Your professors are no different. As a medical student, I felt the system, by providing incoherent/disjointed lectures from disinterested professors seemed like it was trying to beat my love of learning out of me.  Now, as I approach being an attending, I see more and more that it systematically and perniciously saps away the love of teaching from all but the most ardent educators.

So, what can you do?

First, recognize that most medical schools teach and test to the lowest common denominator.  Teachers have no incentive to teach or test you based on themes or principles (I.e. things that actually make sense). Instead, exams focus on memorizing facts, rather than applying principles or understanding connections.

Do not get lulled into a false sense of security that memorizing facts will lead to success on the USMLEs/clerkships/shelf exams.  Everything will change when you take Step 1.  You have to figure out ways to teach yourself, and remember that information, even if it won’t be explicitly tested yet.

Second, use resources that focus on mastery over memorization, and prioritize the application of information, since more and more of Step 1 and Step 2 are focused on the clinical application of principles.

The Yousmle Step 1 and Step 2 Decks are focused not only on the mastery of topics, but also their clinical application.

For example, how would differentiate septic shock from hypovolemic shock by touching someone’s feet?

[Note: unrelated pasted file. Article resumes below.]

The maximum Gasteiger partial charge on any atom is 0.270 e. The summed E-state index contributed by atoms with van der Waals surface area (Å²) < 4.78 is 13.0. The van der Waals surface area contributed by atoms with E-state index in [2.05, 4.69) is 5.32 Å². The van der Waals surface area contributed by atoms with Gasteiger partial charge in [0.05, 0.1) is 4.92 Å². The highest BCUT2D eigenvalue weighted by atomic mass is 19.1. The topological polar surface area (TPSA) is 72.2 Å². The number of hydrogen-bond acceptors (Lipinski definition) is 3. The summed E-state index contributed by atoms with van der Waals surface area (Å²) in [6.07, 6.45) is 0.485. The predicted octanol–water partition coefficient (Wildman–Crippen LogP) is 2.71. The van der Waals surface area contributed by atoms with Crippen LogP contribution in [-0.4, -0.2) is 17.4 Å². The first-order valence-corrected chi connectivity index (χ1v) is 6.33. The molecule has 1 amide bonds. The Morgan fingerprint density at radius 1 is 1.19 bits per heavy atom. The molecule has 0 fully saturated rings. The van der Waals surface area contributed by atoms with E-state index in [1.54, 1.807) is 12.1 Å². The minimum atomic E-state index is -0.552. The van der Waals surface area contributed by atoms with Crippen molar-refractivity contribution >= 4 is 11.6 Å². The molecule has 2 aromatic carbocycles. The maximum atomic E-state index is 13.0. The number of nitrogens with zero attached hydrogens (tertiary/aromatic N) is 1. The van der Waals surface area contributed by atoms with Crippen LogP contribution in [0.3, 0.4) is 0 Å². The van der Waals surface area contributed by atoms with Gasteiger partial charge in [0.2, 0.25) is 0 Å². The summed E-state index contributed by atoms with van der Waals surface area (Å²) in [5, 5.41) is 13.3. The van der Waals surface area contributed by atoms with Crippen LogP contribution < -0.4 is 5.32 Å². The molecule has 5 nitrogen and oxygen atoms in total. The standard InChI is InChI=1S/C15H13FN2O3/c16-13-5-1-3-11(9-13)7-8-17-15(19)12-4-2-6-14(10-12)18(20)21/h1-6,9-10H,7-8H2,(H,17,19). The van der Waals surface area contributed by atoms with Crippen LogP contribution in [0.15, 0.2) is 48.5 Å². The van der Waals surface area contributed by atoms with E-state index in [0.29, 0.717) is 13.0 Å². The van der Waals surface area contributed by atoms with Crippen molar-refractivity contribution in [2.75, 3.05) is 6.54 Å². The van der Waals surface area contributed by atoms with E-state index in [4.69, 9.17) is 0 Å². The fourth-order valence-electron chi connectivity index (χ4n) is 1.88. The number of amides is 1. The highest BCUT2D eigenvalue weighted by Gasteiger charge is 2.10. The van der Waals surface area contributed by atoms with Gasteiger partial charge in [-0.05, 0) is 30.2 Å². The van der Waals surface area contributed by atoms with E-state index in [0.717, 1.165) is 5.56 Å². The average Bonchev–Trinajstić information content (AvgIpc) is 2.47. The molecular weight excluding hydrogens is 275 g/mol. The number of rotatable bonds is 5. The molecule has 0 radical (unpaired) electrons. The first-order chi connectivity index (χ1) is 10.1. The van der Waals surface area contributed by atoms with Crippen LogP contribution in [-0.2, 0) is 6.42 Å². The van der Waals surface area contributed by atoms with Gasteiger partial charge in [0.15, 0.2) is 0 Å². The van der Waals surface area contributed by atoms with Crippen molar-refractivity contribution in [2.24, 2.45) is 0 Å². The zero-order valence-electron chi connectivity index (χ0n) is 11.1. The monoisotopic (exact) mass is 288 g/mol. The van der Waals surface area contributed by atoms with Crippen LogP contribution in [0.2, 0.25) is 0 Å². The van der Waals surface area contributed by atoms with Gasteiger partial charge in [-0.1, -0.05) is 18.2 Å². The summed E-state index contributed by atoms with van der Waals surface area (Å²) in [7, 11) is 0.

I can still hear the dry, unimaginative lectures in medical school, listing in bullet point format the different characteristics of hypovolemic vs. septic shock.  Eventually, what I learned instead was to connect the pathophysiology to the presentation in a way that I would never forget it, and also be able to actually USE it to crush my exams.

In septic shock, because the primary problem is vasodilation, there’s an increase in blood flow to the extremities, so they will feel warm, because of this increase in blood flow. In hypovolemic shock, however, because of the baroreceptor reflex, where hypotension causes an increase in sympathetic tone, which causes vasoconstriction, there will be decreased blood flow to the extremities, which will cause them to feel cold.

Just like this simple example, which helped me to correctly identify sepsis in an hypotensive patient when I was an intern, the more that you understand and integrate your knowledge across different systems, the better you will do on your USMLEs and Shelf Exams.

So, even though it’s not your fault that learning medicine is so difficult, it’s your responsibility to learn the body as well as you can, not only for the exams that will determine much of your residency application, but also for your ability to care for patients.

To learn more about the Yousmle Step 1 and Step 2 decks, click here.

What do you think?  Do you think that medical education isn’t broken?  If not, what can we do to fix it?  Leave your response in the comments!

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Want FREE Cardiology Flashcards?

Cardiology is key for impressive USMLE scores. Master cardiology from a Harvard-trained anesthesiologist who scored USMLE 270 with these 130+ high-yield flash cards. You’ll be begging for cardio questions - even if vitals make you queasy.